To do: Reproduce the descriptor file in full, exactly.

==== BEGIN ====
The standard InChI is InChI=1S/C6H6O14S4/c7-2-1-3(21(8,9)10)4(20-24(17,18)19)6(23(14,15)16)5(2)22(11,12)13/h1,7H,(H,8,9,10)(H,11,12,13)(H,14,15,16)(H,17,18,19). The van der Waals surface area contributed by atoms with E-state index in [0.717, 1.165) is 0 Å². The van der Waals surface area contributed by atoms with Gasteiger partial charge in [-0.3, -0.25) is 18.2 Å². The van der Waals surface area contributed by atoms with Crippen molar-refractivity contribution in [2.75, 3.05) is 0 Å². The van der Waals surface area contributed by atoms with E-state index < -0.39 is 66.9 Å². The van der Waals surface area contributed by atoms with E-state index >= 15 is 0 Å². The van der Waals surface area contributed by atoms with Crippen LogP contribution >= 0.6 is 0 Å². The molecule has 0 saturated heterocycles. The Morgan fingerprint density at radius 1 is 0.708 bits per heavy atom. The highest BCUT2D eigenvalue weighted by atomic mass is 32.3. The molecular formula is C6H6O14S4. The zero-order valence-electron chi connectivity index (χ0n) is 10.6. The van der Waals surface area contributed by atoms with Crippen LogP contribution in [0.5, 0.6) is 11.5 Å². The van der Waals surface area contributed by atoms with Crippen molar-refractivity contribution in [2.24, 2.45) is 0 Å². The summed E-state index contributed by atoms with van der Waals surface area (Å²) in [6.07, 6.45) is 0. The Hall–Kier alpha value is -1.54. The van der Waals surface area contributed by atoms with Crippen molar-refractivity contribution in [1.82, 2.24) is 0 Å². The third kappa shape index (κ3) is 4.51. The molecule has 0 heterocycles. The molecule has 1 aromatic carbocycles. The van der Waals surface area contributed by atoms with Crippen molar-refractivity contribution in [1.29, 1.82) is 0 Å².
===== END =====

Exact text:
The standard InChI is InChI=1S/C6H6O14S4/c7-2-1-3(21(8,9)10)4(20-24(17,18)19)6(23(14,15)16)5(2)22(11,12)13/h1,7H,(H,8,9,10)(H,11,12,13)(H,14,15,16)(H,17,18,19). The van der Waals surface area contributed by atoms with E-state index in [0.717, 1.165) is 0 Å². The van der Waals surface area contributed by atoms with Gasteiger partial charge in [-0.3, -0.25) is 18.2 Å². The van der Waals surface area contributed by atoms with Crippen molar-refractivity contribution in [2.75, 3.05) is 0 Å². The van der Waals surface area contributed by atoms with E-state index < -0.39 is 66.9 Å². The van der Waals surface area contributed by atoms with E-state index >= 15 is 0 Å². The van der Waals surface area contributed by atoms with Crippen LogP contribution >= 0.6 is 0 Å². The molecule has 0 saturated heterocycles. The Morgan fingerprint density at radius 1 is 0.708 bits per heavy atom. The highest BCUT2D eigenvalue weighted by atomic mass is 32.3. The molecular formula is C6H6O14S4. The zero-order valence-electron chi connectivity index (χ0n) is 10.6. The van der Waals surface area contributed by atoms with Crippen LogP contribution in [0.5, 0.6) is 11.5 Å². The van der Waals surface area contributed by atoms with Crippen molar-refractivity contribution in [2.24, 2.45) is 0 Å². The summed E-state index contributed by atoms with van der Waals surface area (Å²) in [6.07, 6.45) is 0. The Hall–Kier alpha value is -1.54. The van der Waals surface area contributed by atoms with Crippen molar-refractivity contribution in [1.82, 2.24) is 0 Å². The third kappa shape index (κ3) is 4.51. The molecule has 0 heterocycles. The molecule has 1 aromatic carbocycles. The van der Waals surface area contributed by atoms with Crippen molar-refractivity contribution in [1.29, 1.82) is 0 Å².